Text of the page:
Thursday, April 28, 2011


I have collected pig figurines for a while. The whole thing started when I saw a brightly colored pottery piggy bank at a shop in Rehoboth Beach. For some reason I just had to have it. It was not expensive and I actually went back into the store and bought it after walking out initally. Since then I have gotten a few more pig related items, most of which I have at work. A co-worker did the same and while she was employed at the same company, we traded some items. I don’t know why because I don’t really like the animals themselves all that much. But pig figurines and stuffed animals really appeal to me.

Recently there has been some press about teacup pigs. They are all the rage in the UK and right now are just being introduced to the American market. I went online to find out more about it and found that teacups are really potbellied pigs that have been stunted by not feeding the animal enough. Essentially it is animal cruelty which shortens their lifespan and does not allow them to fully mature. In addition, underfed pigs can become aggressive because they are hungry all the time.

The piglets are really cute. I mean look at them. Can you really deny that they aren’t the cutest things you ever saw? They can be housetrained, are more intelligent than people think, and apparently need a lot of attention because they bore easily. I supposed since they don’t stay tiny and cute people don’t realize what they have. They can breed at the age of 3-4 months and so when the breeder shows the piglet’s parents to you they are small, so you get fooled thinking the piglet will not grow any larger. As a result, there are quite a few pig rescue centers in the UK where people have abandoned their pet pigs because the pig grew out of their cute piglet stage. As with other animals bred for being pets, adoption is encouraged rather than getting from a breeder to discourage over population.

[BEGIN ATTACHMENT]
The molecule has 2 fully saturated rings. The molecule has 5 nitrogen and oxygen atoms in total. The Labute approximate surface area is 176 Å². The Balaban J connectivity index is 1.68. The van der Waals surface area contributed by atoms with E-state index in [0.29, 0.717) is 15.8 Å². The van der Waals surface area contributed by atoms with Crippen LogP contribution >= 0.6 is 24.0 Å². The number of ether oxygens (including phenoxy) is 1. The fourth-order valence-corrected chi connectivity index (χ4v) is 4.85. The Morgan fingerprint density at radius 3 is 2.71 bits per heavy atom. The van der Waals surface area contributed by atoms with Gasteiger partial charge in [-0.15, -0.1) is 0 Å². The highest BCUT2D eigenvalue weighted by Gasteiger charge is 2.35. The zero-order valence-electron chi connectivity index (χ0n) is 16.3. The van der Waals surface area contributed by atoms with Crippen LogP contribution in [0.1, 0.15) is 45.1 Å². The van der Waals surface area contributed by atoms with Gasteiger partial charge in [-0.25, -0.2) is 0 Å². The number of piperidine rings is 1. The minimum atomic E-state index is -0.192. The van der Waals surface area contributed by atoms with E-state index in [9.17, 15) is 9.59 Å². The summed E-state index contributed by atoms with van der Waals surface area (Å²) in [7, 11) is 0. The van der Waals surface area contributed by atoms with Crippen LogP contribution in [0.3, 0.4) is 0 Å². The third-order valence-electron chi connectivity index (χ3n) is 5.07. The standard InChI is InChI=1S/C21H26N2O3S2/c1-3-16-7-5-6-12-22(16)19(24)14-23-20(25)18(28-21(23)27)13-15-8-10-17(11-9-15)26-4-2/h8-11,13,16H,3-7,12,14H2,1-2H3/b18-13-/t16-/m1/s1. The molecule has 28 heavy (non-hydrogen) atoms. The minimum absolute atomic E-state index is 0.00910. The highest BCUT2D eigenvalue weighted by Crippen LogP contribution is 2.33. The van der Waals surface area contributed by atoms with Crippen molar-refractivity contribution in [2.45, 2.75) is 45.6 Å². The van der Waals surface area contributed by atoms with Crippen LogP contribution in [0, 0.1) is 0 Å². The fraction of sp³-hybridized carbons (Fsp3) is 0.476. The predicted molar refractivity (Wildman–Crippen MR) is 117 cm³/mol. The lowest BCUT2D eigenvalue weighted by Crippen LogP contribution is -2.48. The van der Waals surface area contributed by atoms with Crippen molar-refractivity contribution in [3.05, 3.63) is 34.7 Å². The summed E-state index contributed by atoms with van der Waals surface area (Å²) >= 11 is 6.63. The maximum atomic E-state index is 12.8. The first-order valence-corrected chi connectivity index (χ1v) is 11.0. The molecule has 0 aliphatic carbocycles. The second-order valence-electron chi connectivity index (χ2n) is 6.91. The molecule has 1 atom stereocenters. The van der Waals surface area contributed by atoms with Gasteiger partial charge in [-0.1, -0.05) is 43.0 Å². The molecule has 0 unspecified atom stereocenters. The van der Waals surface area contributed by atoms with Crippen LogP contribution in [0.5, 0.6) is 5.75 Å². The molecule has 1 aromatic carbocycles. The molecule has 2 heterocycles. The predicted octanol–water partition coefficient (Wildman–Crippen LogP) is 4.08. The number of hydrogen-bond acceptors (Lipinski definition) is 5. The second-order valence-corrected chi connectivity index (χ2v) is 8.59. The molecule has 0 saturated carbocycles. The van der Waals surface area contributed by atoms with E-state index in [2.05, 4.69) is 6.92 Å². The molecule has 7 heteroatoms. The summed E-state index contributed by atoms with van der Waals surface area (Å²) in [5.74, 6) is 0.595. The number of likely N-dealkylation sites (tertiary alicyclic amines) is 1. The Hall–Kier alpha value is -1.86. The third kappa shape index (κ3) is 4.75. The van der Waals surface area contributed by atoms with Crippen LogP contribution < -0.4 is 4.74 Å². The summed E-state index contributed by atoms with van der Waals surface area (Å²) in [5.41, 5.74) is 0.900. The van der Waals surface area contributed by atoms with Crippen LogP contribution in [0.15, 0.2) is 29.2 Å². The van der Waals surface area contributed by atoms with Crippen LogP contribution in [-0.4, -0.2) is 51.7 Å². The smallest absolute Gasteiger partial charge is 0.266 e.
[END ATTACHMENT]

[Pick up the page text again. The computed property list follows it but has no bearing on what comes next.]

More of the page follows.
Pigs can cost upward of $3000, shipping included. They range in price like other purebred animals based on their lineage and of course their size. But after they get out of their cute piglet size they can get big. A fully grown pig can get to be 65 pounds to over 100 pounds. They are about 1/10th the size of a farm pig (which can weigh over 1000 pounds) and live for about 15 -20 years. It does take a while for the pig to mature growing even past the age of four. If you go to the Southern California Association for Miniature Potbellied Pigs site they have pictures of cute, tiny piglets that have grown to over 100 pounds to show you that these cute little animals will not stay cute and tiny.

Right now, I think I will stick to my beautiful furry Maine Coon cats and continue to collect pig figurines. First of all I don’t have the time to devote to a pig and second we probably don’t have the zoning required for keeping a pig, even a pet.

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